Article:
Antibiotics are very effective at clearing urinary tract infections in pregnancy, and complications are very rare.
Infections in the urinary tract are common in pregnancy. These include infections with no symptoms (asymptomatic bacteriuria), cystitis (bladder infection) and pyelonephritis (kidney infection). Such infections can cause some serious complications for the woman, and may lead to problems for the baby. The review of 10 trials, recruiting a total of 1125 pregnant women, found that several types of antibiotic had very high cure rates of cystitis or pyelonephritis during pregnancy, while complications from treatment were very rare. However, the studies could not show if any particular drug was preferable.
Although antibiotic treatment is effective for the cure of urinary tract infections, there are insufficient data to recommend any specific drug regimen for treatment of symptomatic urinary tract infections during pregnancy. All the antibiotics studied were shown to be very effective in decreasing the incidence of the different outcomes. Complications were very rare. All included trials had very small sample sizes to reliably detect important differences between treatments. Future studies should evaluate the most promising antibiotics, in terms of class, timing, dose, acceptability, maternal and neonatal outcomes and costs.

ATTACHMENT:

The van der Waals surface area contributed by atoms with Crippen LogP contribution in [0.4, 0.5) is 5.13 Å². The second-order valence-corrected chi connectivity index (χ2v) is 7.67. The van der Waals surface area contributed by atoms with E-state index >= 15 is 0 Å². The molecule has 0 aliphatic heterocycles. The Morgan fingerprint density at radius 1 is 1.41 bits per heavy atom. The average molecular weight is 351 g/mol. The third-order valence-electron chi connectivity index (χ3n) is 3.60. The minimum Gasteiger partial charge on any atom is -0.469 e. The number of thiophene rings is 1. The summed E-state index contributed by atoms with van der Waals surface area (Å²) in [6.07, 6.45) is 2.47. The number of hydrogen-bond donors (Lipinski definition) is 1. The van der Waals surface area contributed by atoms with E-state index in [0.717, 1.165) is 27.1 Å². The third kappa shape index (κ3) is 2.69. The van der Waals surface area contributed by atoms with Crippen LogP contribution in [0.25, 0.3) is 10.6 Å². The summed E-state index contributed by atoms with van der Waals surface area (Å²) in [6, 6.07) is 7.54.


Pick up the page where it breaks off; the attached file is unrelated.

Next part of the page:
Urinary tract infections, including pyelonephritis, are serious complications that may lead to significant maternal and neonatal morbidity and mortality. There is a large number of drugs, and combination of them, available to treat urinary tract infections, most of them tested in non-pregnant women. Attempts to define the optimal antibiotic regimen for pregnancy have, therefore, been problematic.
The objective of this review was to determine, from the best available evidence from randomised controlled trials, which agent is the most effective for the treatment of symptomatic urinary tract infections during pregnancy in terms of cure rates, recurrent infection, incidence of preterm delivery and premature rupture of membranes, admission to neonatal intensive care unit, need for change of antibiotic, and incidence of prolonged pyrexia.
We searched the Cochrane Pregnancy and Childbirth Group Trials Register (November 2009) and reference lists of articles.
We considered all trials where the intention was to allocate participants randomly to one of at least two alternative treatments for any symptomatic urinary tract infection.
Both review authors assessed trial quality and extracted data.
We included 10 studies, recruiting a total of 1125 pregnant women. In most of the comparisons there were no significant differences between the treatments under study with regard to cure rates, recurrent infection, incidence of preterm delivery, admission to neonatal intensive care unit, need for change of antibiotic and incidence of prolonged pyrexia. When cefuroxime and cephradine were compared, there were better cure rates (29/49 versus 41/52) and fewer recurrences (20/49 versus 11/52) in the cefuroxime group. There was only one other statistically significant difference when comparing outpatient versus inpatient treatment. Gestational age at birth was greater in women from the outpatient group (38.86 versus 37.21), while birthweight was on average greater in the inpatient group (3120 versus 2659).